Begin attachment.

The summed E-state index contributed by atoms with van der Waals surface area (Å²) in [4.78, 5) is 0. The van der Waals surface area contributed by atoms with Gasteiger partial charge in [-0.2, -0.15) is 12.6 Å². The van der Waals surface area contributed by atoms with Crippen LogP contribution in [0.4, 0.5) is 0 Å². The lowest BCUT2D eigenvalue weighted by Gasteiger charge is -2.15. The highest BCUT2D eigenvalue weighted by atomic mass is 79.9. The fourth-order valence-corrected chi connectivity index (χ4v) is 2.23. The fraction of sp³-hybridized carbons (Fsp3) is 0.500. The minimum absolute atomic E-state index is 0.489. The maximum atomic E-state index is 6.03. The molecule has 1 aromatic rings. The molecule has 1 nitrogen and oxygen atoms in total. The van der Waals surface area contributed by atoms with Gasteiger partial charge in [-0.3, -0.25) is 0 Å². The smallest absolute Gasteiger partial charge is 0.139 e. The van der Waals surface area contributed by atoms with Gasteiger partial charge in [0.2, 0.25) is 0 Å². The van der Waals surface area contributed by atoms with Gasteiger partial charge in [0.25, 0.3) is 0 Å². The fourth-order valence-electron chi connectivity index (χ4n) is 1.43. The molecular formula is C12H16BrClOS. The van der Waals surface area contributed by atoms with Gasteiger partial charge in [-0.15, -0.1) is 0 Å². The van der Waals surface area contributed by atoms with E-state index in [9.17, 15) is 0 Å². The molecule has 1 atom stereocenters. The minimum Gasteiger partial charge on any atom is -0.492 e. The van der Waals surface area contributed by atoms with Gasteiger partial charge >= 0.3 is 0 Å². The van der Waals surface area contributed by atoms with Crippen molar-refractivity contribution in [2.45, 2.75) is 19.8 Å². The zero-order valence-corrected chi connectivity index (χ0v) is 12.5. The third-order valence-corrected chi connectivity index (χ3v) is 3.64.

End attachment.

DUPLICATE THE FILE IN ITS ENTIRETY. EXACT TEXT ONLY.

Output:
The summed E-state index contributed by atoms with van der Waals surface area (Å²) in [4.78, 5) is 0. The van der Waals surface area contributed by atoms with Gasteiger partial charge in [-0.2, -0.15) is 12.6 Å². The van der Waals surface area contributed by atoms with Crippen LogP contribution in [0.4, 0.5) is 0 Å². The lowest BCUT2D eigenvalue weighted by Gasteiger charge is -2.15. The highest BCUT2D eigenvalue weighted by atomic mass is 79.9. The fourth-order valence-corrected chi connectivity index (χ4v) is 2.23. The fraction of sp³-hybridized carbons (Fsp3) is 0.500. The minimum absolute atomic E-state index is 0.489. The maximum atomic E-state index is 6.03. The molecule has 1 aromatic rings. The molecule has 1 nitrogen and oxygen atoms in total. The van der Waals surface area contributed by atoms with Gasteiger partial charge in [-0.3, -0.25) is 0 Å². The smallest absolute Gasteiger partial charge is 0.139 e. The van der Waals surface area contributed by atoms with Gasteiger partial charge in [0.2, 0.25) is 0 Å². The van der Waals surface area contributed by atoms with Gasteiger partial charge in [0.25, 0.3) is 0 Å². The fourth-order valence-electron chi connectivity index (χ4n) is 1.43. The molecular formula is C12H16BrClOS. The van der Waals surface area contributed by atoms with Gasteiger partial charge in [-0.15, -0.1) is 0 Å². The van der Waals surface area contributed by atoms with E-state index in [9.17, 15) is 0 Å². The molecule has 1 atom stereocenters. The minimum Gasteiger partial charge on any atom is -0.492 e. The van der Waals surface area contributed by atoms with Gasteiger partial charge >= 0.3 is 0 Å². The van der Waals surface area contributed by atoms with Crippen molar-refractivity contribution in [2.45, 2.75) is 19.8 Å². The zero-order valence-corrected chi connectivity index (χ0v) is 12.5. The third-order valence-corrected chi connectivity index (χ3v) is 3.64.